Monday, August 4, 2014

Guest Blogger: Jeff Whitcher

After years of dabbling unsuccessfully and with little satisfaction in various genres of fiction including humor, science fiction and horror I recently decided somewhat by default that my real niche is writing poems for children. This is not the most prestigious direction to take as a writer and it’s nothing you’ll hear me bragging about at parties or to the cashier at Target. As it turns out, there are hundreds of thousands of other writers just like me who have come to the same conclusion. Do an Amazon search for books of children poetry. If you care to know there are approximately 6.3 billion books classified as poetry books for kids, give or take a couple thousand. But you know what’s really interesting? Mine are better than all of them. Yes, you heard me right. I could kick anyone’s ass in a children’s poetry slam (if such a thing existed) any day of the week. Do I really believe that? Am I really that arrogant? If I am, should I feel bad about it? 

Here is a sample from my second book. This poem is entitled ‘Have You Ever Heard’
Have you ever heard a goldfish burp
or a tiny hamster hiccup?
If you listen careful
you can get an earful
of a million sounds most folks don’t pick up
Like a salamander chewing gum
or a caterpillar sneezing
If you crouch near a thistle
you’ll hear a moth whistle
and maybe a butterfly wheezing
You ought to hear (if you haven’t yet)
a field mouse’s fingers snapping
And while out exploring
you should hear the snoring
of a grasshopper happily napping
You can sometimes hear a snail shriek
if you come up behind and scare him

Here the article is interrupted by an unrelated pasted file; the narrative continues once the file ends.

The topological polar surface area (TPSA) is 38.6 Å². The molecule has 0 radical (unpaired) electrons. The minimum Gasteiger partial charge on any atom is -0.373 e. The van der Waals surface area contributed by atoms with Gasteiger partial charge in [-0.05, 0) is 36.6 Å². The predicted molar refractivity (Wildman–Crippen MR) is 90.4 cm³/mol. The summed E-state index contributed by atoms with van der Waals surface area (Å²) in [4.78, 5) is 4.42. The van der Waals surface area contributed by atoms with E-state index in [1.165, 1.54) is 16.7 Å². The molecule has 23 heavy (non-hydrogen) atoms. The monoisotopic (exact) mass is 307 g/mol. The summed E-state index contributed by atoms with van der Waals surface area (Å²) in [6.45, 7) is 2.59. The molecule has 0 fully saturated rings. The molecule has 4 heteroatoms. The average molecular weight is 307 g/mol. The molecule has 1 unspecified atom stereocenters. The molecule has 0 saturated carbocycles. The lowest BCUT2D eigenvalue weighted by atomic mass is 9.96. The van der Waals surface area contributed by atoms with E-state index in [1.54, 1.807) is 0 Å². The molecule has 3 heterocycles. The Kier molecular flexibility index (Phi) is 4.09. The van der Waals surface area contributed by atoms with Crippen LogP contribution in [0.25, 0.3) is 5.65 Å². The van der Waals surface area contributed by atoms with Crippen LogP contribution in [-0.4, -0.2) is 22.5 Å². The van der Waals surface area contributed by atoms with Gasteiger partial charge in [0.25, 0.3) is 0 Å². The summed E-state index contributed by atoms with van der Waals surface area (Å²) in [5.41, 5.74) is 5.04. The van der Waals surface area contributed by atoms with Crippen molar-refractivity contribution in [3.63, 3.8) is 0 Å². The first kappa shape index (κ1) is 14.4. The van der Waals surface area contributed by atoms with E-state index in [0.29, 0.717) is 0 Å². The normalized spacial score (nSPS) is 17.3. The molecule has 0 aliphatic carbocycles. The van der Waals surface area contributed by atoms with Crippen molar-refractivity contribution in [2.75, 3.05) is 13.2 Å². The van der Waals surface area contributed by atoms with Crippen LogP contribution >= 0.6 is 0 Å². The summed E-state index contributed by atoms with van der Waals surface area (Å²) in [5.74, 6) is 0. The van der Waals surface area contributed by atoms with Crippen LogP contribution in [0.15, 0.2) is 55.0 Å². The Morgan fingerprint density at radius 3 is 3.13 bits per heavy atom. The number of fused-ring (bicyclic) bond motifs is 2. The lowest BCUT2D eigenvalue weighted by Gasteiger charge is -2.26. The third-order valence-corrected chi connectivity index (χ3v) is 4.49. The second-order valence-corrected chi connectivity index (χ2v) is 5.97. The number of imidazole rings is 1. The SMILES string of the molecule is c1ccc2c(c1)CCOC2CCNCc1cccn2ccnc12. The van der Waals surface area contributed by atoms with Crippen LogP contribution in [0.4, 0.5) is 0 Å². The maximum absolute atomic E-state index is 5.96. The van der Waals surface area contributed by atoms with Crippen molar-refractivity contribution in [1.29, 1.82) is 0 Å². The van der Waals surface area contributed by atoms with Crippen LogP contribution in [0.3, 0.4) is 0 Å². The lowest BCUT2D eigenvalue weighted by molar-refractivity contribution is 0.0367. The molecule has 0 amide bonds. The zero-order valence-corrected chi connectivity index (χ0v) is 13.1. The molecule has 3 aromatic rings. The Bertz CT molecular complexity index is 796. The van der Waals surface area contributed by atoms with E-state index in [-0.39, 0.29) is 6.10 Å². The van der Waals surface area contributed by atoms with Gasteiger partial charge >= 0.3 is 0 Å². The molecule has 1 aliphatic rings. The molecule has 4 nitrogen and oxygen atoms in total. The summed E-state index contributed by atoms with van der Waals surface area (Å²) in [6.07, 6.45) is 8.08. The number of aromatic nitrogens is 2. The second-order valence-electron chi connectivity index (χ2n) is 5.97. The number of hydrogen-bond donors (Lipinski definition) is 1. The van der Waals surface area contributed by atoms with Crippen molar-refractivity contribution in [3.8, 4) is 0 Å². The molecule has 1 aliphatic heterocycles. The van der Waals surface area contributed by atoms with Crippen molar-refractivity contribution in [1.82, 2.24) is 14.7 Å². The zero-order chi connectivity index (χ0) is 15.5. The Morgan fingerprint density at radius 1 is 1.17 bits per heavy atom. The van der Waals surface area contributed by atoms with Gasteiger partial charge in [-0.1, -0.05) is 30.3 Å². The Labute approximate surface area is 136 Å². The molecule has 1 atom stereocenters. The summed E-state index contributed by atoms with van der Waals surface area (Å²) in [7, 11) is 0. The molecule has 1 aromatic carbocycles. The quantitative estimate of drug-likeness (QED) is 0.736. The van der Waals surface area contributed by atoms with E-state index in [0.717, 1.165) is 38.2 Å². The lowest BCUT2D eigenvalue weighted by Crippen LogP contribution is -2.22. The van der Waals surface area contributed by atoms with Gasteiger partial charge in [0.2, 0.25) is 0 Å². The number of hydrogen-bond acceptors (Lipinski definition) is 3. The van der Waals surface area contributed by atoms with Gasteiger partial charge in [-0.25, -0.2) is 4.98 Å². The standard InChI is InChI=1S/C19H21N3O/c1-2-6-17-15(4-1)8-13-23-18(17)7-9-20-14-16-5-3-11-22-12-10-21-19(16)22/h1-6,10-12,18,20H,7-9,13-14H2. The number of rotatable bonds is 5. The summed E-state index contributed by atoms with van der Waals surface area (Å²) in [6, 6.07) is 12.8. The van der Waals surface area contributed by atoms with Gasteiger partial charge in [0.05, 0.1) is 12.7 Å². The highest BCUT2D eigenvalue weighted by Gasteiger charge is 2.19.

Our world abounds 
with the strangest sounds
if you’re long enough quiet to hear them

When I was a kid I devoured all the Shel Silverstein books. I loved the imagery, the cadence, the cleverness, the sick humor, the fact that the dude who wrote them was a bald hippie who also wrote the lyrics to one of Johnny Cash’s most beloved songs (and as it turns out a whole shitload of songs by the band Dr. Hook - but I’m not holding that against him). And every time I read one I wished I had written, which was about 95% of them, I told myself, “I can write one just as good if not better!” That’s the thing about inspiration. You have to have a certain amount of arrogance to admire a work of art and try to emulate it. And why emulate unless you think you are capable of producing something that’s just as good if not better? I mean, why bother? I think that’s why I quit trying to write humor, science fiction and horror stories. Every time I read a great science fiction story I have a hard time convincing myself I could do better. Do I wish I could write a better horror story than Stephen King? Hell, yes. Do I believe I can? Hell, no. Today I read Dr. Seuss books and think, “That’s pretty good, but give me eight hours in a room alone with a laptop and I bet I can come up with something better.” So yes, I am in a sense very arrogant about what I do well. 

Here is another poem from my first book, ‘What if Balloons Didn’t POP?’
My bicycle has sixteen wheels
and yes, I need them all,
so when I ride I’m guaranteed
that I will never fall.
My bicycle has sixteen wheels
I’m glad each one is there,
Because if I should get a flat
I’ve fifteen more to spare.
My bicycle has sixteen wheels
It goes so fast it shakes,
and now I’m kind of wishing
that my bike had sixteen brakes!

Whether anyone else thinks my work stands up to Silverstein or Seuss is up to them but I’ll go right on believing I’m every bit as good, otherwise I’ll just give up. That being said the reality is that at the end of the day my first book sold barely 100 copies and I can count on one finger the sales of my second book (which by the way is entitled ‘Have You Ever Heard A Goldfish Burp?’ and is available for $6.99 on Amazon). Duck Dynasty will probably sell more children’s books in a day then I will sell in a lifetime. Did you know there is a series of Duck Dynasty books for kids? Guess what? Mine are better.  

No comments:

Post a Comment